Nvidia officially lists the boost clock on the 4080 at 2505 MHz, versus 2610 MHz on the 4070 Ti Super. Across our full test suite, however, the 4080 averaged 2761 MHz compared to the Asus 4070 Ti Super's 2717 MHz. Do the math and that means in our real-world results, the 4080 averaged 17% higher actual computational performance. Probably at least some of that difference comes from the 320W TGP versus the 285W TGP.

What about the AMD matchup? AMD's RX 7900 XTX starts to pull away just slightly, with a 4% lead at 4K (versus a tie at 1440p). The 4070 Ti Super meanwhile still beats the RX 7900 XT by 14% overall, with a slightly higher gap this time (by 0.5%, though both figures round to 14%).

RTX 4070 Ti Super 4K Rasterization Performance

Looking just at rasterization performance, AMD again gains a bit of ground on the 4070 Ti Super. The 7900 XT is tied overall (vs. just slightly behind at 1440p), while the 7900 XTX is 20% faster (versus 12% faster at 1440p). The extra VRAM bandwidth appears to be helping AMD out more at 4K is our best guess, though compute may also factor into the equation.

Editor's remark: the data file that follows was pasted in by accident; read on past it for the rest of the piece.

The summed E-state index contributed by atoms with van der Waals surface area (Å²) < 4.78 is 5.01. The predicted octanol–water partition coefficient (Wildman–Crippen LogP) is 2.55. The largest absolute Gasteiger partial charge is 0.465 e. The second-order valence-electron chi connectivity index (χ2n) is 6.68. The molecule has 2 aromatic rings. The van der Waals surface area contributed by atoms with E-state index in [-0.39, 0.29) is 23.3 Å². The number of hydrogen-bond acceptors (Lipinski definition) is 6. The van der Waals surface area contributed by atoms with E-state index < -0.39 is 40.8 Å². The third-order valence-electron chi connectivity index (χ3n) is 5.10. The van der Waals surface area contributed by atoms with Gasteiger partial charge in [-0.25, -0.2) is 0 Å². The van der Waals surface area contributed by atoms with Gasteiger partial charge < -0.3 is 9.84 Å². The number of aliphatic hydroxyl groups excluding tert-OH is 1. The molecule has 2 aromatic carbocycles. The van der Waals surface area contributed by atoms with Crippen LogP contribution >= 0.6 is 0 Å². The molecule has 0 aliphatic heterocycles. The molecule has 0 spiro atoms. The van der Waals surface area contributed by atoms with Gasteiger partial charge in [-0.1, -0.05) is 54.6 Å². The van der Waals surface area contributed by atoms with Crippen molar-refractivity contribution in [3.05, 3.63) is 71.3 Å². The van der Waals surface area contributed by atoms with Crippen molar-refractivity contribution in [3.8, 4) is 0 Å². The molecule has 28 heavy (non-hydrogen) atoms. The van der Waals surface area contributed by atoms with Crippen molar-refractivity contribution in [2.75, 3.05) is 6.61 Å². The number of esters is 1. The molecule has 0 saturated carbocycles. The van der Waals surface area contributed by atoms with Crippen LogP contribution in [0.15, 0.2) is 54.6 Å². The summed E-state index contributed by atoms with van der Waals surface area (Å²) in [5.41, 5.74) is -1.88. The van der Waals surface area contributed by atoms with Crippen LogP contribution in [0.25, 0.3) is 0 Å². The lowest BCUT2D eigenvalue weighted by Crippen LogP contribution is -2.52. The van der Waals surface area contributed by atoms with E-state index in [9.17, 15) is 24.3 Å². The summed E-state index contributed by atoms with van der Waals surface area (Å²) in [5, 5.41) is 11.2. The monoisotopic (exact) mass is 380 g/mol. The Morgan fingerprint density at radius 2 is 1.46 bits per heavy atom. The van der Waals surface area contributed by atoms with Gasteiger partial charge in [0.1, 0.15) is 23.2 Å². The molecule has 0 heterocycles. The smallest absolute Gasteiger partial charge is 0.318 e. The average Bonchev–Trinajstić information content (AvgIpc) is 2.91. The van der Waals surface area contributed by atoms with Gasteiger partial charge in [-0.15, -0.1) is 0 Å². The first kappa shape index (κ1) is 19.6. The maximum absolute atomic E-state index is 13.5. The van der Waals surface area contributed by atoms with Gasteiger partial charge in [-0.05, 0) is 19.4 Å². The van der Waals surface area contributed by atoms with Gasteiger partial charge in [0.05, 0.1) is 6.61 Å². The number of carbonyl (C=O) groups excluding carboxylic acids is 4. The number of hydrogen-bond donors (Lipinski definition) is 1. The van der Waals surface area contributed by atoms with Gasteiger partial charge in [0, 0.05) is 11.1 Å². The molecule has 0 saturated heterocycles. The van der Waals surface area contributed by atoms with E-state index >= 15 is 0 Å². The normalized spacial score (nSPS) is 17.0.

Across the nine rasterization games, the 7900 XTX gets a clean sweep, leading by anywhere from 5% (Total War: Warhammer 3) to as much as 35% (Borderlands 3), with roughly half of the games showing a 20% or higher advantage for AMD's halo card. The 4070 Ti Super meanwhile leads the 7900 XT by up to 17% (TWW3 again), and trails by up to 11% (BL3 again), with the overall difference being just 0.3% in favor of Nvidia.

Older GPUs obviously aren't holding up very well, particularly at 4K. The RTX 4070 Ti Super delivers 30% higher performance than the RTX 3080 again, while the 2070 Super falls off the pace and the 4070 Ti Super is 142% faster now (compared to 128% faster in our 1440p testing).

RTX 4070 Ti Super 4K Ray Tracing Performance